Range 10–87 29–80 32–87 10–82 17–81
Preoperative diagnosis Patient numbers (%)
Bullous keratopathy 67 (40.6) 15 20 19 13
Corneal scar, corneal ulcer, interstitial keratitis 46 (27.9) 12 11 13 10
Keratoconus 15 (9.1) 1 2 6 6
Fuchs dystrophy 9 (5.5) 1 3 2 3
Other corneal dystrophy 4 (2.4) 1 0 1 2
Regraft 17 (10.3) 3 5 4 5
Miscellaneous preoperative diagnosis 7 (4.2) 1 1 3 2
Postoperative lens status
Phakic 69 (41.8) 9 12 25 23
Posterior chamber intraocular lens 79 (47.9) 22 26 16 15
Anterior chamber intraocular lens 13 (7.9) 2 3 5 3
Aphakic 4 (2.4) 1 1 2 0
Diabetes mellitus 76 (46.1)
Preoperative glaucoma history/pre-existing glaucoma 21 (12.7) 4 5 7 5
Previous glaucoma surgery 6 (3.6) 1 2 2 1
Preoperative use of antiglaucoma drops 18 (10.9) 3 5 6 4
Postoperative intraocular pressure >20 mm Hg 32 (19.4) 6 9 9 8
Postoperative use of antiglaucoma drops 24 (14.5) 5 7 7 5
Combined procedure: cataract surgery 47 (28.5) 11 12 13 11
Postoperative use of autologous serum 82 (49.7)


Surgical Procedures


All operations were performed at a single institution (NTUH) by 2 surgeons (W.L.C. and F.R.H.) using standard surgical procedures reported elsewhere. Briefly, donor corneas were punched out from the posterior corneal surface using a disposable donor cornea punch (Moria, Antony, France). Recipient corneas were trephinated using a disposable Hanna trephine (Moria), except in some cases of regrafts. The trephinated size of the donor cornea was 0.5 mm larger than that of the recipient, except in cases of keratoconus, in which the donor cornea was either the same as or 0.25 mm larger than that of the recipient. The graft was secured with a 10-0 nylon suture with either 16 interrupted sutures or 8 interrupted sutures combined with a single-running suture. The corneal epithelium was removed completely with cellulose sponges routinely after each operation. No bandage contact lens was inserted at the end of the operation. After surgery, all patients received 0.1% betamethasone, 0.3% gentamicin, and 0.4% tropicamide (Mydrin M; Santen, Osaka, Japan) application 4 times daily and dexamethasone/neomycin/polymyxin B sulfate ointment (Maxitrol; Alcon, Puurs, Belgium) once daily at night.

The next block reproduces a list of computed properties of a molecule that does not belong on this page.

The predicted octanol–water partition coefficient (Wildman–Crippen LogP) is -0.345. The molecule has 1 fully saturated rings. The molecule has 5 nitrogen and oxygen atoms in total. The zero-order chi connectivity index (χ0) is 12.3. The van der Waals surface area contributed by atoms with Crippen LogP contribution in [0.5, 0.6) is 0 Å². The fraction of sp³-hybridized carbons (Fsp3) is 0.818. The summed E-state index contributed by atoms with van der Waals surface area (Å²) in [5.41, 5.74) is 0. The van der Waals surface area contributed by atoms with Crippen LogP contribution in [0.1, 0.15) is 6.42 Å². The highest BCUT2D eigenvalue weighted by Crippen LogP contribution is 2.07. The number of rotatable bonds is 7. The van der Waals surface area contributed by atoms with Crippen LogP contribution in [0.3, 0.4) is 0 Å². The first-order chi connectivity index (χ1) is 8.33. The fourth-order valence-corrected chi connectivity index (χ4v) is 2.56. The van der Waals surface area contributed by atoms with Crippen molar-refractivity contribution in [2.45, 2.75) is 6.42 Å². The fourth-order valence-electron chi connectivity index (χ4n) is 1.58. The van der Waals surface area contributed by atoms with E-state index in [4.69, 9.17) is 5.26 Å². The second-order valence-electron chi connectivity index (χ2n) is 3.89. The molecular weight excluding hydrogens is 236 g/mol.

Additional Postoperative Treatment